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WIU Alumna Helps California High Schools Open Floral Business
Illinois Ag Connection - 01/21/2019

Western Illinois University alumna Kaylyn Davenport, who is a floral design teacher at a California high school, has created a unique learning opportunity for her students to run their own floral shop through her class.

"Falcon Floral" was started in Atwater High School in Atwater, CA, and allows students to learn not only floral design abilities, but also managerial and leadership skills.

When Davenport, a 2014 agriculture education graduate, took over the program, there were three sections of introduction to floral design and one section of advanced floral designs, with only 21 students. Now there are five sections of introduction to floral design, with about 40 students per class. Davenport teaches three of those sections, as well as two sections of advanced floral design to 57 students.

The floral shop, staffed by 19 students from Davenport's floral program, was recently added to the curriculum. Five shop managers each oversee the shop for one weekday. Students from the floral classes create a variety of arrangements, with orders placed online and money raised benefitting the Atwater High School Agriculture Department and its floral program. Davenport said students must apply to be a part of the floral shop, including developing a portfolio of their work and practicing interviewing skills.

"They had to go through this full process when applying for a job in the floral shop," said Davenport. "Students submitted a cover letter and resume, filled out an application and interviewed for a position. Only students enrolled in my advanced floral classes were eligible to apply. I have worked with each of the applicants for at least a year in my intro to floral class, and knew that all applicants would be good workers in the shop. They all received a position, but I thought it was important that they went through the process of applying for a job."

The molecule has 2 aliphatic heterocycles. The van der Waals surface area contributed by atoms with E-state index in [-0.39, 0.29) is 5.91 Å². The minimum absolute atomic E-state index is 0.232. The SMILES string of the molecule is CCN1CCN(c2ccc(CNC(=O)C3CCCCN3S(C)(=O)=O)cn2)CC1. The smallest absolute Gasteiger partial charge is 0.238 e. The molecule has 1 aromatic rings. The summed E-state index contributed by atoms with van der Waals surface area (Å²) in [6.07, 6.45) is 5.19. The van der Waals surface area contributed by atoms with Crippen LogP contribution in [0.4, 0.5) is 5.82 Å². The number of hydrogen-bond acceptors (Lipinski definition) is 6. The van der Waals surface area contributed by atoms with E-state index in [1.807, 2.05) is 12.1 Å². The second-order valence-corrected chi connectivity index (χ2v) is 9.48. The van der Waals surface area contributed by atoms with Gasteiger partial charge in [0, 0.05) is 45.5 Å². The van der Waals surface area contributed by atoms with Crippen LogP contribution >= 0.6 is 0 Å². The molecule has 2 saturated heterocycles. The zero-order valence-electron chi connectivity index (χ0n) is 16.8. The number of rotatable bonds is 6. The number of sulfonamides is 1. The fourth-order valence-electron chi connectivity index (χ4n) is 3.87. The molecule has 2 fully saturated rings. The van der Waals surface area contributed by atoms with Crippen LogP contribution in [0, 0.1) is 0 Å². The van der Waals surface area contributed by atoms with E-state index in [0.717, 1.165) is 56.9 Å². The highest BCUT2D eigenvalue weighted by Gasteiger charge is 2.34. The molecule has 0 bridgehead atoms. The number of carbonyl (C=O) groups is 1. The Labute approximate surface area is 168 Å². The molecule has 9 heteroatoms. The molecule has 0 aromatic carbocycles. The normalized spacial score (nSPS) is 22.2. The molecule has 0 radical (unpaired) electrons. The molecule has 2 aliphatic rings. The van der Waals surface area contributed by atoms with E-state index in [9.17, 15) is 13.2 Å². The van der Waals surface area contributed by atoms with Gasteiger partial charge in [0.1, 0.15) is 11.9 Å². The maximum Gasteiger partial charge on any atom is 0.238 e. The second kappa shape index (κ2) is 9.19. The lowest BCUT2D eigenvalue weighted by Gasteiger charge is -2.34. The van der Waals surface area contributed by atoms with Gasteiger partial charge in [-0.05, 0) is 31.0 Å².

Davenport said business is "booming," but sometimes she has to remind people the floral shop is not her full-time job.

"There are many customers who forget I am also a teacher," she said. "I love working with brides, and doing large events for community members, but the need to communicate with them can get overwhelming. My first priority is being the best teacher I can be, so I don't want to let anything take away from that."

The buy-in from the students has been a source of pride for Davenport and she said she feels thankful to be a part of a program like this.

"I have been able to see them in a work setting outside of class, and I am beyond impressed," she said. "Students are leading, working as a team and taking charge to get things done. The main purpose of the floral shop is to expose students to work experience opportunities, and it is doing just that."

The class designs the floral shop orders outside of class time, using techniques used in class. The larger arrangements, or wedding flowers, are created in class.

Davenport said while she was a student at WIU, she was impressed with the passion and pride the School of Agriculture professors showed toward students. She said the hands-on learning opportunities provided during her classes helped prepare for her future career.

"Dr. Baker had us observe and teach classes in my first ag ed class during my freshman year," she said. "I discovered my passion for teaching, and was able to build on that over the next three years. I felt ready and excited to earn my first teaching position. I never took a floriculture class in college, but Dr. Baker showed me the importance of working hard to learn content, and teach it in the best way possible. My teaching strategies stem from the time spent in my agriculture education courses at WIU. I am so thankful for my time at WIU, and hope I am showing that same passion and pride in my program that my agriculture professors showed for theirs."

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